The majority of the service catalog won't be available to the end users, but will be used by other services. For example, a server hosting service may include SAN options for an end user requiring large amounts of storage. The designer of the hosting service needs to be aware of how storage service attributes such as availability, RPO, RTO and performance affect the hosting service attributes.

ITIL service design: The storage function also plays an important role in the ITIL service design phase of the service lifecycle. Based on service-level requirements, the storage function is required to create the plans on how storage-specific requirements will be achieved. The results of the service design phase are a service design package that should include details on the end state of the storage solution. Guidance on how to transition the storage service components to operations should be a part of the service-level design package.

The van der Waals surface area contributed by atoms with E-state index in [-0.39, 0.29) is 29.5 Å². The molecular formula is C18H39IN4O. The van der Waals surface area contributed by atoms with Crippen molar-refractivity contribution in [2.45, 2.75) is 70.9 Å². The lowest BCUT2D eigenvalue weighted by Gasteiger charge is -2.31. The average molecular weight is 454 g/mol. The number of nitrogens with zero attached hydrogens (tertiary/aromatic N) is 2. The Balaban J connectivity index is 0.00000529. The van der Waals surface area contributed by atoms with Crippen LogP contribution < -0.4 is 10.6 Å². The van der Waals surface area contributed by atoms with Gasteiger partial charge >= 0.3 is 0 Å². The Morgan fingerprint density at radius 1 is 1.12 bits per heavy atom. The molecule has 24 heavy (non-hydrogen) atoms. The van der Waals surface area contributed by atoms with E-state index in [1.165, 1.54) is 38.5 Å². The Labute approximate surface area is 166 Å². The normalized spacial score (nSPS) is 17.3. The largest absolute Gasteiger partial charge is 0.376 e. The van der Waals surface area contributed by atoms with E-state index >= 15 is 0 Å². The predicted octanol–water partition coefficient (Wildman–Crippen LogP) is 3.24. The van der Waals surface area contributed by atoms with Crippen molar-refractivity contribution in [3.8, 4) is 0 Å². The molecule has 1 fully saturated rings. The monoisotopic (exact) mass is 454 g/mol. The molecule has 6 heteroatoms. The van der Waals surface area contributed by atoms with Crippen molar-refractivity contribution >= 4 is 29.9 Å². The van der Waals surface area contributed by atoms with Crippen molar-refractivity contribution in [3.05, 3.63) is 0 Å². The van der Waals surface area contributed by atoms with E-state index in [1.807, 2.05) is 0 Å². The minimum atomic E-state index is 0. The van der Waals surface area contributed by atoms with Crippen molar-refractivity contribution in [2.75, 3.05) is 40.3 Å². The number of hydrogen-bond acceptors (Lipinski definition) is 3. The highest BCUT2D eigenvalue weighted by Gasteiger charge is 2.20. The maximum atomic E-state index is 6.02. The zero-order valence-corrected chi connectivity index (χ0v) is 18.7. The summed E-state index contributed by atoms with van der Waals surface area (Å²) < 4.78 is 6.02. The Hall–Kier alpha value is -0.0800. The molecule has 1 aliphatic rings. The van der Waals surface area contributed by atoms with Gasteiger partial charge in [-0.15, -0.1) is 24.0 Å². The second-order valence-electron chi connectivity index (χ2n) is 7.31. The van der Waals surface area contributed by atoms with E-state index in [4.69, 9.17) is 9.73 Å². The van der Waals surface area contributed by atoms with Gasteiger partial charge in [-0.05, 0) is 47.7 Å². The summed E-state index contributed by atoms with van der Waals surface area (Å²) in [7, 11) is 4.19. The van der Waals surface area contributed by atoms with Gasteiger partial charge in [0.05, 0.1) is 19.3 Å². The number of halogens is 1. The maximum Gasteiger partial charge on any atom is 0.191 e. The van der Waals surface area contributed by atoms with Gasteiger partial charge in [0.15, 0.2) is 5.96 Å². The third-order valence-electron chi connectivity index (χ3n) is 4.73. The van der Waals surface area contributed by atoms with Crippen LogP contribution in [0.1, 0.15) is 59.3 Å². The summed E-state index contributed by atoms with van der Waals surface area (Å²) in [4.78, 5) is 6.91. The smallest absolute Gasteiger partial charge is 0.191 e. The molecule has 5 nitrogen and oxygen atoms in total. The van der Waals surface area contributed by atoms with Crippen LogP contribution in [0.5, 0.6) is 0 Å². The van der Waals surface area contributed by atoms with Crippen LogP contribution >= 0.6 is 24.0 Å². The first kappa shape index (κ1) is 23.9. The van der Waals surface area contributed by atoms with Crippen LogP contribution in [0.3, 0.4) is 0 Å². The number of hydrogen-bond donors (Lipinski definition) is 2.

ITIL service transition: In the ITIL service transition phase, the service design package is implemented and set into operation. Following proper change management and deployment principles, the storage function prepares service desk and level-1 and level-2 storage support teams with proper diagnostics and maintenance schedule procedures. The storage team also maintains the service and technical documentation that supports the storage components. The team will take the lead in coordinating storage system changes as dictated by the service design package, while also owning the relationships with the outside storage vendors and service providers.

Another focus when implementing ITIL is process and service commonality. ITIL describes the attributes of change, request fulfillment, capacity, event, availability, problem, incident, and configuration and asset management processes, as well as the attributes of a service. An important part of moving to a service model is mapping the various processes and service roles to the storage functional teams.